Sourdough Roundup

I mentioned the other day I was working on my sourdough skills. 

Loaf #3 looked like it was going to be a complete failure (no rising action, so I feared for the denouement…) so while I didn’t completely abandon it, I decided to start a new levain so I could try again on Sunday morning. Upon waking Sunday am, the first batch had risen magnificently so I shoved it in a hot oven and 40 minutes later I produced this:

But that left me with a fresh levain all puffed up and ready to go. So I decided to go ahead and make another loaf.

So I suppose a bit of background info and vocab is in order. Sourdough is made from a sourdough starter which is just flour and water that has been left out and fed regularly with more flour and water until it attracts enough of the natural yeasts in the air to start reacting without additional yeast. Once you have a good starter going you can store it in the fridge and feed it once a week or so (with flour and water) indefintiely. 

When you decide to make bread, you take the starter out, feed it up for a day or two or three (again, flour and water…getting the trend here?) to make sure it’s going again. Then take a tablespoon or two, add more flour and water and let it sit overnight. This gives you a levain which is what will go on to form your bread dough. The starter just goes back in the fridge until next time. The levain is then used, with even more flour and water, to form a wet dough which you allow to rise (this stage is called autolyse) for an hour or so. Then you add salt and go on to make the bread in a fairly traditional manner. It kills me that this stuff is, other than a tablespoon of salt, completely 100% just flour and water. Ain’t science cool.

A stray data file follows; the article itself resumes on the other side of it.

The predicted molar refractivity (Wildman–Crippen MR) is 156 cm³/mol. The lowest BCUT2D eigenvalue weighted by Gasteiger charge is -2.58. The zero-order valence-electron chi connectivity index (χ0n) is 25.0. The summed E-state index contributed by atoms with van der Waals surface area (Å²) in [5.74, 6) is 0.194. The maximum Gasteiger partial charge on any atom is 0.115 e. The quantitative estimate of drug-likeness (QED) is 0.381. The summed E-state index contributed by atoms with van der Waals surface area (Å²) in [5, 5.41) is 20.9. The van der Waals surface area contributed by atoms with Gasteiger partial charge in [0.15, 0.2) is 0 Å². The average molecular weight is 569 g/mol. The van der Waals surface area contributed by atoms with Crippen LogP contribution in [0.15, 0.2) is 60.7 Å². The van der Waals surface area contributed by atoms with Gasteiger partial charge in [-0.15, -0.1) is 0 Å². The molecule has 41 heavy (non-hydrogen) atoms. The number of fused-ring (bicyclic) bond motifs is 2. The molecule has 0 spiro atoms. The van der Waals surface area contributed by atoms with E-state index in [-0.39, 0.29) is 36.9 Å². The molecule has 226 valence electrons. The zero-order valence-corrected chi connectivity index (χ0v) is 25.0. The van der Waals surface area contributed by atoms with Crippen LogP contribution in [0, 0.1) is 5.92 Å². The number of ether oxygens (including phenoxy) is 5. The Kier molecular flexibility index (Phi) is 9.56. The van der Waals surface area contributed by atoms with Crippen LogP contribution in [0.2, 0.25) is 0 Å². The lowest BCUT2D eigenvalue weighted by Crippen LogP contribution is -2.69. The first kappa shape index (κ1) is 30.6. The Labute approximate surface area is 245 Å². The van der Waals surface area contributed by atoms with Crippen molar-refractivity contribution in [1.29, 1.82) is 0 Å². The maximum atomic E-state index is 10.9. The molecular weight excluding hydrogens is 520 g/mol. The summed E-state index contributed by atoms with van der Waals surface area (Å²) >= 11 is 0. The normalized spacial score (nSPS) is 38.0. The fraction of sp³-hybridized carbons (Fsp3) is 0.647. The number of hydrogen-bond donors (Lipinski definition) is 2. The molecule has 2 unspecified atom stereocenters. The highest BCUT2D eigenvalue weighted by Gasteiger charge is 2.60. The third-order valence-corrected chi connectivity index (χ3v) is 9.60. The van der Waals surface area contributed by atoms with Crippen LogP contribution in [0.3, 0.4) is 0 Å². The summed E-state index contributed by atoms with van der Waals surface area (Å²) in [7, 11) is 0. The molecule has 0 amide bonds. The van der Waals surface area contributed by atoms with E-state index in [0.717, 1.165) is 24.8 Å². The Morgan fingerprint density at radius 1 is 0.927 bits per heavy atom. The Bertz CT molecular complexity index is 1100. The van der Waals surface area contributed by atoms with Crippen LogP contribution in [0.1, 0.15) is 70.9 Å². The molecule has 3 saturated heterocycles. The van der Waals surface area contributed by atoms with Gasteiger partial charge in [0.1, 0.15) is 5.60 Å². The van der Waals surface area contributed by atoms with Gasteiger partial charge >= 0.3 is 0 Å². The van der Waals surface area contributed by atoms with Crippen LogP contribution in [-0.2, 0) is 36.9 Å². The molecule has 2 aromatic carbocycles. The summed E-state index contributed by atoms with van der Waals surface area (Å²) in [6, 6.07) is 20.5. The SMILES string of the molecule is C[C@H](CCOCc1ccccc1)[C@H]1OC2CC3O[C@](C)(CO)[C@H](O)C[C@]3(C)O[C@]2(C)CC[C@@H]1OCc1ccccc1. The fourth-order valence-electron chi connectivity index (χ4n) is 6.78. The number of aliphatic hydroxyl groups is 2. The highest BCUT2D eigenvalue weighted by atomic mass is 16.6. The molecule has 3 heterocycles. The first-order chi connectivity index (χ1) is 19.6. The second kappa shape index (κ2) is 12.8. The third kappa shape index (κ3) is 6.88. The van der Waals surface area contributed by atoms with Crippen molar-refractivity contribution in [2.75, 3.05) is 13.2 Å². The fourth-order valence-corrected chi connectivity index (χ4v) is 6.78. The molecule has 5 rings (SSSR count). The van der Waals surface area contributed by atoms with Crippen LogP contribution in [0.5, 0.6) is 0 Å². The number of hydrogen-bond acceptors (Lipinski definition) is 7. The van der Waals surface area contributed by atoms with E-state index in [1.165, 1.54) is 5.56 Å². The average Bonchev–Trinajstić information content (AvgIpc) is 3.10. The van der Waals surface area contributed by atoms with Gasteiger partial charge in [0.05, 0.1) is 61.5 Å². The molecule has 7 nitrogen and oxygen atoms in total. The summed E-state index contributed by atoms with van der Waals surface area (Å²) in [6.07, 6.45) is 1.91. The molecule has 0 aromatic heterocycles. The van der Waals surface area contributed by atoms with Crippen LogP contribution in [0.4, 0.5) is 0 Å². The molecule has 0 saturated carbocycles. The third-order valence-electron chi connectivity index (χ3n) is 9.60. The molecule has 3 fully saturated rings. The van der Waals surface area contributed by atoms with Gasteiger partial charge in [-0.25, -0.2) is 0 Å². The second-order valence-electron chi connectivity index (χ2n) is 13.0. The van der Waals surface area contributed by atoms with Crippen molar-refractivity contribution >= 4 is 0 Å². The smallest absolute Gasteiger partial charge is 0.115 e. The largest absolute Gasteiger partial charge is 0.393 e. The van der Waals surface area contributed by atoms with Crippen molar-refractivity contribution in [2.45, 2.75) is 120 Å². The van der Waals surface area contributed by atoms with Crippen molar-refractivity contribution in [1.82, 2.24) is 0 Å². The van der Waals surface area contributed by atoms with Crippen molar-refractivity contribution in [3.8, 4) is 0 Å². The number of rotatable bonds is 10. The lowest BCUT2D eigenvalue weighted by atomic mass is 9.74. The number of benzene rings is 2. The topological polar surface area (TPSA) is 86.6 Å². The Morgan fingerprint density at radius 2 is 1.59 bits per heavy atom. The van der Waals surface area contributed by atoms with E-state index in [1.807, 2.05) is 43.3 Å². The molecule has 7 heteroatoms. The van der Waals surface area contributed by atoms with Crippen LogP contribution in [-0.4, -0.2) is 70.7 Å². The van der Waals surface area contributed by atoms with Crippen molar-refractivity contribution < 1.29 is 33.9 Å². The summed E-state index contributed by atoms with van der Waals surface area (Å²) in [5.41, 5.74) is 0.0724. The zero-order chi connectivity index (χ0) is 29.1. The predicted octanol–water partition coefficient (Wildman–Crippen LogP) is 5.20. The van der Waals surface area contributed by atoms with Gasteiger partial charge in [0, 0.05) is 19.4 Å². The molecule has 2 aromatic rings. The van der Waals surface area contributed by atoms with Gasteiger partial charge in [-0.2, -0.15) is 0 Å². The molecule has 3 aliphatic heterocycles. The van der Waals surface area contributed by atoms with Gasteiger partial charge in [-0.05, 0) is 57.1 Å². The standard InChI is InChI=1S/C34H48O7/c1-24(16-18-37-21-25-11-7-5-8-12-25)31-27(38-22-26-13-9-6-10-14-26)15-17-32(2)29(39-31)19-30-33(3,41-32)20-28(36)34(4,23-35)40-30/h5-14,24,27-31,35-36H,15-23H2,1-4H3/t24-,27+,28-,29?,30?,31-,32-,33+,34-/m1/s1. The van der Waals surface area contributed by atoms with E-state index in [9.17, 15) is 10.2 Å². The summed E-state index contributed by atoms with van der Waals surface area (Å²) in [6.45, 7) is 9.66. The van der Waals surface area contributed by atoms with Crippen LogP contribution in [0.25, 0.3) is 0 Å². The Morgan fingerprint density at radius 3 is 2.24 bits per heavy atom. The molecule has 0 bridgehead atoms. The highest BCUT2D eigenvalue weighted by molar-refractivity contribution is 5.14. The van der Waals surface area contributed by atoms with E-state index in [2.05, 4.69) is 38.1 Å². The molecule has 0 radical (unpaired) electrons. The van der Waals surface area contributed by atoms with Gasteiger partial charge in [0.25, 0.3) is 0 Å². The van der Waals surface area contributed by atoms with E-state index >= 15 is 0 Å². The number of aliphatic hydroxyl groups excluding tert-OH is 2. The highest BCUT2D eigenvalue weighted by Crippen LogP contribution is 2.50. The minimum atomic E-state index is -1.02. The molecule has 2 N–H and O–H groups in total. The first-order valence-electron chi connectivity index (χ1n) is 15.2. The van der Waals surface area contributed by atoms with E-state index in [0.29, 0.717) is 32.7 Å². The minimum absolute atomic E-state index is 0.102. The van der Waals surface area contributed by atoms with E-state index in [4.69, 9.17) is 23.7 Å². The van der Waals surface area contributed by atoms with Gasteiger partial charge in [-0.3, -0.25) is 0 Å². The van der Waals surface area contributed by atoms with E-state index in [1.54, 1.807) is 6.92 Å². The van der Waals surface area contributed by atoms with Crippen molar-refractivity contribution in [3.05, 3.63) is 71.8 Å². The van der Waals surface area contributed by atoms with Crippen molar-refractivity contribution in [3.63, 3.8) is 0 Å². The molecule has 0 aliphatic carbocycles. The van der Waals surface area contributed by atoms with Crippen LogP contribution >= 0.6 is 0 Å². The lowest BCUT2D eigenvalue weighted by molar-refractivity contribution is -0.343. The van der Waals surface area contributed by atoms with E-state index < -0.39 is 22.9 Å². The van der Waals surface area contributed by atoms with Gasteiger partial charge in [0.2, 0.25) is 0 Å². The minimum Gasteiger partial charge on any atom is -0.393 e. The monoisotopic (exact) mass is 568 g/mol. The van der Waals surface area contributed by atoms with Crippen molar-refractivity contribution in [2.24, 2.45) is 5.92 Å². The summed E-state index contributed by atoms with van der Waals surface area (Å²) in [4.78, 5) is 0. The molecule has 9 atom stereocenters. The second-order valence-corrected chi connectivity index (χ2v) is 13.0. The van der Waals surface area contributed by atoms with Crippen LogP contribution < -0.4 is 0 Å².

The first loaf was a boule (round, french-type, bread thing) which I made in a preheated dutch oven, but for the second loaf I wanted to try something different. I decided to form it while it was rising and then stuffed it into my oven  — on parchment paper — using the proofing setting with a bunch of boiling water in pans. What do you know, 4 hours later the loaf had risen fairly well. I then moved it to a Staub casserole, scored the top (to let out the steam that causes a quick rise in the initial part of the baking) and popped it back into the oven at 475° or so.

 

Voila. The temps and cooking times varied and I will have to experiment a bit more to nail down the process but they both turned out fine. Loaf #1 had a bit more “sour” to the sourdough, but they say that happens when you let it rise longer.